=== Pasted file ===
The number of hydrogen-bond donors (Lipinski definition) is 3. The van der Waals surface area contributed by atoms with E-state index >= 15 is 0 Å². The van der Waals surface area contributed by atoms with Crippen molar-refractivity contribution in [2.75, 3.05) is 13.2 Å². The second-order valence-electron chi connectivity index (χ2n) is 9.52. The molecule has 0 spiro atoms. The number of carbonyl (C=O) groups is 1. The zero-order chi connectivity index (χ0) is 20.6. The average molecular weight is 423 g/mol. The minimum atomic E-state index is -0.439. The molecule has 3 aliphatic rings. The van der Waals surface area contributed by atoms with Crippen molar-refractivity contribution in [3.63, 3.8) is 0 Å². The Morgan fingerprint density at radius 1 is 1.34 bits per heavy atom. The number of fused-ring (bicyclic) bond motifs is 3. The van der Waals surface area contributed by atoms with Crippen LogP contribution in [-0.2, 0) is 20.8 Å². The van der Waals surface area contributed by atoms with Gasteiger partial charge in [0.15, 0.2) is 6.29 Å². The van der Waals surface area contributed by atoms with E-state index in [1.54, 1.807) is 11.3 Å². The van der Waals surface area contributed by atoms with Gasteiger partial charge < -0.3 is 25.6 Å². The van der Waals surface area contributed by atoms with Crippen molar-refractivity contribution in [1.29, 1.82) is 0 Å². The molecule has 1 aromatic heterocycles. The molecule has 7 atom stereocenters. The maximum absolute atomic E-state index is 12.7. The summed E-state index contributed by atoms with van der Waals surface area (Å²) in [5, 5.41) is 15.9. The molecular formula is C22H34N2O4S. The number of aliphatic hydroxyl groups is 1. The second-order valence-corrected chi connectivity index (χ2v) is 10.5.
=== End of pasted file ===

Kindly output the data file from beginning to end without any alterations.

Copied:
The number of hydrogen-bond donors (Lipinski definition) is 3. The van der Waals surface area contributed by atoms with E-state index >= 15 is 0 Å². The van der Waals surface area contributed by atoms with Crippen molar-refractivity contribution in [2.75, 3.05) is 13.2 Å². The second-order valence-electron chi connectivity index (χ2n) is 9.52. The molecule has 0 spiro atoms. The number of carbonyl (C=O) groups is 1. The zero-order chi connectivity index (χ0) is 20.6. The average molecular weight is 423 g/mol. The minimum atomic E-state index is -0.439. The molecule has 3 aliphatic rings. The van der Waals surface area contributed by atoms with Crippen molar-refractivity contribution in [3.63, 3.8) is 0 Å². The Morgan fingerprint density at radius 1 is 1.34 bits per heavy atom. The number of fused-ring (bicyclic) bond motifs is 3. The van der Waals surface area contributed by atoms with Crippen LogP contribution in [-0.2, 0) is 20.8 Å². The van der Waals surface area contributed by atoms with Gasteiger partial charge in [0.15, 0.2) is 6.29 Å². The van der Waals surface area contributed by atoms with E-state index in [1.54, 1.807) is 11.3 Å². The van der Waals surface area contributed by atoms with Gasteiger partial charge < -0.3 is 25.6 Å². The van der Waals surface area contributed by atoms with Crippen molar-refractivity contribution in [1.29, 1.82) is 0 Å². The molecule has 1 aromatic heterocycles. The molecule has 7 atom stereocenters. The maximum absolute atomic E-state index is 12.7. The summed E-state index contributed by atoms with van der Waals surface area (Å²) in [5, 5.41) is 15.9. The molecular formula is C22H34N2O4S. The number of aliphatic hydroxyl groups is 1. The second-order valence-corrected chi connectivity index (χ2v) is 10.5.